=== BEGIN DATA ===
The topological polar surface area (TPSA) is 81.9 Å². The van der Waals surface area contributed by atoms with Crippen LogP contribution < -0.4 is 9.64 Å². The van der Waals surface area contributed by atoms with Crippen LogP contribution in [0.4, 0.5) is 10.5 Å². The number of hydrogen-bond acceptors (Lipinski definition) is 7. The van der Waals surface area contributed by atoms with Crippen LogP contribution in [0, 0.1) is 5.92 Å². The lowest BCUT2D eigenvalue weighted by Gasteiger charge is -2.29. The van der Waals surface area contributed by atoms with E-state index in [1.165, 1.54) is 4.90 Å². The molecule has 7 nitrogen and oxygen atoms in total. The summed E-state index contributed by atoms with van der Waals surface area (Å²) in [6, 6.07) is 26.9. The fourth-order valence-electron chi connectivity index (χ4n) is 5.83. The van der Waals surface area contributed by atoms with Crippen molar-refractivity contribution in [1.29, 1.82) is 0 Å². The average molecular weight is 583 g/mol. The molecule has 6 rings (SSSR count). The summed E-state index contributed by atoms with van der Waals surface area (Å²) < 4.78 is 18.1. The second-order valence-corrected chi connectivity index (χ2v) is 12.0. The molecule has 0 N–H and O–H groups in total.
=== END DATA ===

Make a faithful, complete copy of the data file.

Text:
The topological polar surface area (TPSA) is 81.9 Å². The van der Waals surface area contributed by atoms with Crippen LogP contribution < -0.4 is 9.64 Å². The van der Waals surface area contributed by atoms with Crippen LogP contribution in [0.4, 0.5) is 10.5 Å². The number of hydrogen-bond acceptors (Lipinski definition) is 7. The van der Waals surface area contributed by atoms with Crippen LogP contribution in [0, 0.1) is 5.92 Å². The lowest BCUT2D eigenvalue weighted by Gasteiger charge is -2.29. The van der Waals surface area contributed by atoms with E-state index in [1.165, 1.54) is 4.90 Å². The molecule has 7 nitrogen and oxygen atoms in total. The summed E-state index contributed by atoms with van der Waals surface area (Å²) in [6, 6.07) is 26.9. The fourth-order valence-electron chi connectivity index (χ4n) is 5.83. The van der Waals surface area contributed by atoms with Crippen molar-refractivity contribution in [1.29, 1.82) is 0 Å². The average molecular weight is 583 g/mol. The molecule has 6 rings (SSSR count). The summed E-state index contributed by atoms with van der Waals surface area (Å²) < 4.78 is 18.1. The second-order valence-corrected chi connectivity index (χ2v) is 12.0. The molecule has 0 N–H and O–H groups in total.